My mother died a few days before Christmas last year. She had a long period of the kind of limbo dementia causes and in the last couple of years dialogue wasn’t really possible except between my brothers and I as we recalled every bit of family nostalgia. Since our father had passed away in 1996, thoughts of them both along with other relatives, living and dead, began to swirl around in my head. My youngest brother had dreams filled with dead relatives. We’re not religious people so we processed the partings with reminiscence and appreciation and wine.
I began the series, “The Living,” as something of a tribute or reliquary to essential things learned from my parents and family. In searching for family icons, I quickly realized much of what was most meaningful was botanical. Both sides of our family evolved from farmers. Our grandparents grew huge gardens with strawberries, raspberries, and cherries, and my Father followed suit with impressive gardens of his own, even though he wore a suit and tie to his job every day. Mom channeled her considerable creative energy into an ever evolving array of complex craft projects and wonderful cooking and I spent much of my childhood staring at the sky, mowing the lawn, listening to the leaves rustle and pruning lemon trees.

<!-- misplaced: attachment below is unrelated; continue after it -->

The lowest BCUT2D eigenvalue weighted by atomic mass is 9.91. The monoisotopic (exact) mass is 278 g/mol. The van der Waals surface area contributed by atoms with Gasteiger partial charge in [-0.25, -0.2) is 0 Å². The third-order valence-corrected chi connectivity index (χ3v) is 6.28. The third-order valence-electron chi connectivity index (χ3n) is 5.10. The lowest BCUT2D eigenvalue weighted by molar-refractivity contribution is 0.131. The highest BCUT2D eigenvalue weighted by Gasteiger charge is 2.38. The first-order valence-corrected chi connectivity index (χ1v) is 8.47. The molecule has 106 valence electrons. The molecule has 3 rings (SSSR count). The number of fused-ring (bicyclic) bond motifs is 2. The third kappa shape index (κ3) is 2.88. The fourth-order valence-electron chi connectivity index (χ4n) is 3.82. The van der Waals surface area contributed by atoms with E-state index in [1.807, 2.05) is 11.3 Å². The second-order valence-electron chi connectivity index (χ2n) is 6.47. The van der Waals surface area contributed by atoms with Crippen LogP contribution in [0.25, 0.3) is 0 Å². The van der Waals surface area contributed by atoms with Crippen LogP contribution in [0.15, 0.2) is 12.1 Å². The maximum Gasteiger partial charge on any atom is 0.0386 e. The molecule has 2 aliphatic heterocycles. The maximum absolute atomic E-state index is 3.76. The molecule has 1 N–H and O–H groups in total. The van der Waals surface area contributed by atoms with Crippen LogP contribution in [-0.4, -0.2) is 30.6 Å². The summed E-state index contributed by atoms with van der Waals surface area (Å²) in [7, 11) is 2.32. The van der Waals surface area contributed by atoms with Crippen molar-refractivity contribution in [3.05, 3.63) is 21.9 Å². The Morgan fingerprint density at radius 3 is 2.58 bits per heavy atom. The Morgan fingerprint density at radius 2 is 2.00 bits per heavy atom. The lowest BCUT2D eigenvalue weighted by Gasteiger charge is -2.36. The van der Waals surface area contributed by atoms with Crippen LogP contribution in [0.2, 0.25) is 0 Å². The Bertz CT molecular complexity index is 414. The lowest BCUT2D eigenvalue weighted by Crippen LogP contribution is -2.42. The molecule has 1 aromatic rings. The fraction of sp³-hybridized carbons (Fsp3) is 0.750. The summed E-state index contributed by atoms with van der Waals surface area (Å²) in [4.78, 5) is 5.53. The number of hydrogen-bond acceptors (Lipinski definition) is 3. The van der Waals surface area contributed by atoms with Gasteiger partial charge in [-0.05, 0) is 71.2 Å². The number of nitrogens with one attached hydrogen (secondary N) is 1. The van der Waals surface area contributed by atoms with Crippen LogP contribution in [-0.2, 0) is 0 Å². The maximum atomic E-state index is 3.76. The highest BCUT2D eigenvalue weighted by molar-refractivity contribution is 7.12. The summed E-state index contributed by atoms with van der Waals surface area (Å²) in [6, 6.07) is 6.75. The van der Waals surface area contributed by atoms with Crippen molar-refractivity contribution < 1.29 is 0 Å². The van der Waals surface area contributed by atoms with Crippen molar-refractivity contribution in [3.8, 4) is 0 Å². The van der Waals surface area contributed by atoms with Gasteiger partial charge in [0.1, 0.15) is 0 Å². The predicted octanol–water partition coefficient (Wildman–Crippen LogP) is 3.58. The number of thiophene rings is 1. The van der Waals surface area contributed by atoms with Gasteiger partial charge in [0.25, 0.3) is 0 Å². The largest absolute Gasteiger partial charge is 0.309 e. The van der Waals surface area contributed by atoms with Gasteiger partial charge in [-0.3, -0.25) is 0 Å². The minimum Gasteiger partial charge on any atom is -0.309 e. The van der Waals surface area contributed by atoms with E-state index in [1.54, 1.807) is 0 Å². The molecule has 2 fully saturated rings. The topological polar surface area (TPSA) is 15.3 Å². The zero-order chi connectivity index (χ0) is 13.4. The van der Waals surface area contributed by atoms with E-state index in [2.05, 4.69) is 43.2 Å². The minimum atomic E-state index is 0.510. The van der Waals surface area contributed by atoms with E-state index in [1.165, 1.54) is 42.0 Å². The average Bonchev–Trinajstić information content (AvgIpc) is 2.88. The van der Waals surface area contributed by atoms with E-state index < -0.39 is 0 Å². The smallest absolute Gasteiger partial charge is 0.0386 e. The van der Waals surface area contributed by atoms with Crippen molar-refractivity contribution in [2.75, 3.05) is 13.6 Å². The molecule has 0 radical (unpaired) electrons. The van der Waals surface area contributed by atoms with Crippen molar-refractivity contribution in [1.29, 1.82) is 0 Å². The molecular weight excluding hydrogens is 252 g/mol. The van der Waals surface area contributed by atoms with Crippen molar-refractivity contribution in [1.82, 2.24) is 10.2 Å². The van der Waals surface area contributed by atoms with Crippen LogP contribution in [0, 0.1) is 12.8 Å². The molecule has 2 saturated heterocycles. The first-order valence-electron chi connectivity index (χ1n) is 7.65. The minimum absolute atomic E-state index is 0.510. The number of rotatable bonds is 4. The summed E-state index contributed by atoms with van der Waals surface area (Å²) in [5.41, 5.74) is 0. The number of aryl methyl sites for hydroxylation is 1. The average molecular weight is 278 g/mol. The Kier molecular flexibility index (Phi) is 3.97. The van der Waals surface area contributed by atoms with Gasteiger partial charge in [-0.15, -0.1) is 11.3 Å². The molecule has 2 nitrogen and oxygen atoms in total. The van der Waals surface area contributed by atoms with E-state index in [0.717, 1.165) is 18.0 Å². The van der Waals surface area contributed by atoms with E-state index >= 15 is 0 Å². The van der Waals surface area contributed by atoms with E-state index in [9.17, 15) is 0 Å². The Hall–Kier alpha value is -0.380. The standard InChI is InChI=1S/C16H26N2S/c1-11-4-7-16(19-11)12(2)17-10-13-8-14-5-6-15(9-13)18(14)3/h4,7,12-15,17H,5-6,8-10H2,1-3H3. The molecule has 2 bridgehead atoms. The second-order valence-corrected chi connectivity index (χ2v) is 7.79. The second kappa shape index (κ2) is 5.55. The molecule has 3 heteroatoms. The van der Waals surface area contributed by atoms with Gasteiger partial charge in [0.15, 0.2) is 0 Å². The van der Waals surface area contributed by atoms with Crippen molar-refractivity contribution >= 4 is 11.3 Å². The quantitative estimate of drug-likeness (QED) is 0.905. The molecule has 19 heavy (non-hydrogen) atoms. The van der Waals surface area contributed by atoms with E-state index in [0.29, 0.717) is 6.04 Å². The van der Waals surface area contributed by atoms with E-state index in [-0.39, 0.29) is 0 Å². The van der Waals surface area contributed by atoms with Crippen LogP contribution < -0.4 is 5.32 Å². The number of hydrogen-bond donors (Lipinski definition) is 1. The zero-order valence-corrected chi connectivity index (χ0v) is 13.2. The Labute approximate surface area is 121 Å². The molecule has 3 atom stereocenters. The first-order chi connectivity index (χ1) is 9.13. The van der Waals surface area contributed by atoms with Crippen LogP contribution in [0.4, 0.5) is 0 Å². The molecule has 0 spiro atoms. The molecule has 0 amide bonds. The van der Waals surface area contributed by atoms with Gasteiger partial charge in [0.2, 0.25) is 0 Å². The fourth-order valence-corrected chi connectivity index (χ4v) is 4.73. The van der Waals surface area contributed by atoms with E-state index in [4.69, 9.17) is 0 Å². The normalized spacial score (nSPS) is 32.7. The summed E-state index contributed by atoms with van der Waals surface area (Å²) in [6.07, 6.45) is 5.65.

Constructing sets or tableaux of some type has long been a part of my art practice and I chose to both construct as well as alter environments. The sets were then combined with found and organic elements, which I then photographed. The concept evolved from what I considered to be a very personal insular project to one that embraced larger, more universal gifts of living. In visually exploring my simple surroundings and playing with gravity and stillness and shadow and light, I experienced a profound appreciation of the esthetic magic of nature and its immediate ties to home and memory. I expect I’ll continue working on this series at least through the end of this year.